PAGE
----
Using gel/mono prints to make journals

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Having written about teaching gel plate printing to both children and adults, I wanted to share what can happen next to those pieces of work. Many of you will know that I am a painter, printmaker and journal maker/bookbinder. A few years ago, I found a way that I could combine the three areas I love working with into one.

It came about simply because I had so many works on paper, most of which I was happy with so didn’t want to destroy, but which were not suitable for framing and adding to my shop. I had literally hundreds of pieces of paper, mostly in size A1, so pretty big, which I was storing until my mind caught up and realised what I could do with them.

I had created them as part of my experimentation into working with my first love – colour – and then as the relevance of the circle became clearer, how I could incorporate those circles, which represent hugs to me, into my work. As you can imagine I had quite a lot to work with.

So initially I cut up the papers, selecting the areas I was really happy with, and attached them to large sheets of leather (usually sheep or goatskin but sometimes cowhide) using a mixture of PVA, school glue, and about 20% wood glue and then placed them into my press for at least 24 hours. When gluing paper to leather in this way, make sure to start in the centre of the paper and work towards the edges ensuring that there is plenty of glue on the edges to stop the paper and leather from separating.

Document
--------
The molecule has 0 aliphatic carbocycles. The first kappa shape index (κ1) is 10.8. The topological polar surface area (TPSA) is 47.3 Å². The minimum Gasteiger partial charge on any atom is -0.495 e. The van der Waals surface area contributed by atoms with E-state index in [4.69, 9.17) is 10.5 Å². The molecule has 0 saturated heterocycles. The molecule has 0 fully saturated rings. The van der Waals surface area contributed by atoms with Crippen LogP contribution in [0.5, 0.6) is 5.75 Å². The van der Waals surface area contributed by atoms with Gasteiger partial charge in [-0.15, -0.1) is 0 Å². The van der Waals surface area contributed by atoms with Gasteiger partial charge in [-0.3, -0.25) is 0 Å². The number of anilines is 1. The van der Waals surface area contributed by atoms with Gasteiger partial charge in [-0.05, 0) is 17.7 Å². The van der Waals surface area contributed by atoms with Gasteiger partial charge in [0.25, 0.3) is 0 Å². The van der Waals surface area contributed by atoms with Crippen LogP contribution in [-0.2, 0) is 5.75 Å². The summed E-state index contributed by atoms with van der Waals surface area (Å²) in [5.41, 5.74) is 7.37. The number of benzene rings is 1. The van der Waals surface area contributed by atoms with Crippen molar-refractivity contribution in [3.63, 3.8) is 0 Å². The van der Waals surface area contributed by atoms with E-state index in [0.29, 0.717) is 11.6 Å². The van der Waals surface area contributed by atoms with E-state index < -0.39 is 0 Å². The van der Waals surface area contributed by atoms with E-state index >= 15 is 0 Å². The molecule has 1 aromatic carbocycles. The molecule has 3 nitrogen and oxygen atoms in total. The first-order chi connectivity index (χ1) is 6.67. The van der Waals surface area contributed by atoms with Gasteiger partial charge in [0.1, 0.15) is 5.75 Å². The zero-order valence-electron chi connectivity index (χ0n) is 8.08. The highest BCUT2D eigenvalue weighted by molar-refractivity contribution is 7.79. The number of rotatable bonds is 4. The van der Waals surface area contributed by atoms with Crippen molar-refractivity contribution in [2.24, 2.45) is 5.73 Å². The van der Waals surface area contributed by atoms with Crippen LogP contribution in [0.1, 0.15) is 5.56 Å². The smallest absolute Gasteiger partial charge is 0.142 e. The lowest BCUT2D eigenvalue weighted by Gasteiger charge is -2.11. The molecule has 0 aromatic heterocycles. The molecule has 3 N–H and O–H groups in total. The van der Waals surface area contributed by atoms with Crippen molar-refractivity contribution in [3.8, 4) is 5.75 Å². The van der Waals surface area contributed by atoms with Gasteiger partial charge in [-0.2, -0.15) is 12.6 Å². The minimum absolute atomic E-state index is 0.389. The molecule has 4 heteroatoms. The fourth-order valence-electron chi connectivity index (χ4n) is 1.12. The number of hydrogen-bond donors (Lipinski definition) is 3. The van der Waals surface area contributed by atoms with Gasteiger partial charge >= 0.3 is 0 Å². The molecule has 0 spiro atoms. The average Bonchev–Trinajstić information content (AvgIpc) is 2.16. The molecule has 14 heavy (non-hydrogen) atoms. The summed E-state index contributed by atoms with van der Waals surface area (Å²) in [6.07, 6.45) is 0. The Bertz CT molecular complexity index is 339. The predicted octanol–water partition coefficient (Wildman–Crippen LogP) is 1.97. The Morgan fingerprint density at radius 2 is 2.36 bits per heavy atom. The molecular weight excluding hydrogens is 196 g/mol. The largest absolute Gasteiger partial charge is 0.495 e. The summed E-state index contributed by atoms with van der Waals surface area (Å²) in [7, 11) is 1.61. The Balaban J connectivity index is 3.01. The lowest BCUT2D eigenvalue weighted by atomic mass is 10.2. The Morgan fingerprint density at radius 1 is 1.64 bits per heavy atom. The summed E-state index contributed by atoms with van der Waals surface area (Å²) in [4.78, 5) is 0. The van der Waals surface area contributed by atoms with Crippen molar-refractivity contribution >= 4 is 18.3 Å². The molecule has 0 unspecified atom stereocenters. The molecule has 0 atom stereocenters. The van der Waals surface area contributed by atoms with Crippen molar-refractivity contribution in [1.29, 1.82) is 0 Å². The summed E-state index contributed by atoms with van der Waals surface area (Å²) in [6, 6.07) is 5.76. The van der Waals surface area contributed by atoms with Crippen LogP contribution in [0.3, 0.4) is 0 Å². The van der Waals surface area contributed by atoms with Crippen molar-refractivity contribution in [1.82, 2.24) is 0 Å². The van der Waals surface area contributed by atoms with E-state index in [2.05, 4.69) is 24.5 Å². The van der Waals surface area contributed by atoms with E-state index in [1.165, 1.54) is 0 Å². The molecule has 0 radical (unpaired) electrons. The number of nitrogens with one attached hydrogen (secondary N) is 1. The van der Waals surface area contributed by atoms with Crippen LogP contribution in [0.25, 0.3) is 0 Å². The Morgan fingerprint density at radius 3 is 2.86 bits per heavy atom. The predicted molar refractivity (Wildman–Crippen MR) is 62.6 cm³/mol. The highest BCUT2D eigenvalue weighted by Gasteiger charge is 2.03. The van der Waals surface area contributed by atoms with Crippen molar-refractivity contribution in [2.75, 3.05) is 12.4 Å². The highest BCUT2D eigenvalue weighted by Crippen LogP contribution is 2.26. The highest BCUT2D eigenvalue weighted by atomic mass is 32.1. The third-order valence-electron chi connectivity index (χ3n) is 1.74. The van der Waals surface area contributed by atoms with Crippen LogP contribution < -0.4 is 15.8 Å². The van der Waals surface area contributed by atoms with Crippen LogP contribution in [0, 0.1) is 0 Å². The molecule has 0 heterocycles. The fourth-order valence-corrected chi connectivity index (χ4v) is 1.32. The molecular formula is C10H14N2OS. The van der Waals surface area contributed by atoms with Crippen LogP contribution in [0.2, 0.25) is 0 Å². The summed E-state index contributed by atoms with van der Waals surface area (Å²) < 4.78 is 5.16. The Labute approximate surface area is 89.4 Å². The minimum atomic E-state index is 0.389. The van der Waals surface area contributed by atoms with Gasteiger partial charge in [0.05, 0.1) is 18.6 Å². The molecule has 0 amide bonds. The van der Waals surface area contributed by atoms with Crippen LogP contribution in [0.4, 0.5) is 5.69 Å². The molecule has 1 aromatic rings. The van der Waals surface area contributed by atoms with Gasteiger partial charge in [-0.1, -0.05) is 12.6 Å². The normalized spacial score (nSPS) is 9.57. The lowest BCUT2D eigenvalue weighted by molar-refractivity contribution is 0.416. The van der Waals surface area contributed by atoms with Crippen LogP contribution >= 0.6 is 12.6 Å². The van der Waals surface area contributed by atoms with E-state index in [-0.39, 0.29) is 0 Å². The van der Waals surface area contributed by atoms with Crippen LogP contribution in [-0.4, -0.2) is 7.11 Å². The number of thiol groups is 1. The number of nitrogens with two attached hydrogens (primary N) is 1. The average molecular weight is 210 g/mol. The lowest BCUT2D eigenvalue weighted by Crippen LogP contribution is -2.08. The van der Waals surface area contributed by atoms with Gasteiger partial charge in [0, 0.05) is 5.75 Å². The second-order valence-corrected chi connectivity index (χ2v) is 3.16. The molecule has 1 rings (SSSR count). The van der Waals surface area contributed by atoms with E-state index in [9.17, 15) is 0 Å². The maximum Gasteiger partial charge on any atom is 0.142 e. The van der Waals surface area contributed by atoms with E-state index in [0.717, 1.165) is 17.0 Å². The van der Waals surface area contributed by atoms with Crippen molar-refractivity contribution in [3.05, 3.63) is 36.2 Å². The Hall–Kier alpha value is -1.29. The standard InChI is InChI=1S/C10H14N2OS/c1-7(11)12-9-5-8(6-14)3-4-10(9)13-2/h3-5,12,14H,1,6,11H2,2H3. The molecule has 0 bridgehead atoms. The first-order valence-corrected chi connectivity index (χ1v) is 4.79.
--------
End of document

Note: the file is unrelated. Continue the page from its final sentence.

I have always tried to use as much of the paper artwork and leather as possible simply because of my concern for how as a society we throw so much away when it could so easily be re-purposed and/or reused. This often means that the journals or books I make are non-standard paper sizes.

The leather I buy from the tanners in Northampton is the off cuts from their main business, which is to supply the auto, footwear and furniture trades. If people like me did not buy it, it would finish up in landfill, which is abhorrent, to me at least. I can make journals/books from very small to A2 in size, although I tend to make them about A5 as it feels like a comfortable size to hold in one’s hand.

Whilst the paper and leather are in the press bonding together, I start on the insides. The collection of pages is sorted out into sheets of between six and eight A4 size which I fold in half with something called a bone folder (or you can use a credit or gift card). You rub it over the folds to make sure they are well creased. I then place these under a couple of weights on top of a book to squash them a bit more. How these are stitched together all depends on the style of journal or book I am making. If it is a traveler journal, each section (or signature) is stitched in isolation and joined to the cover using elastic so that the signatures can be removed and replaced.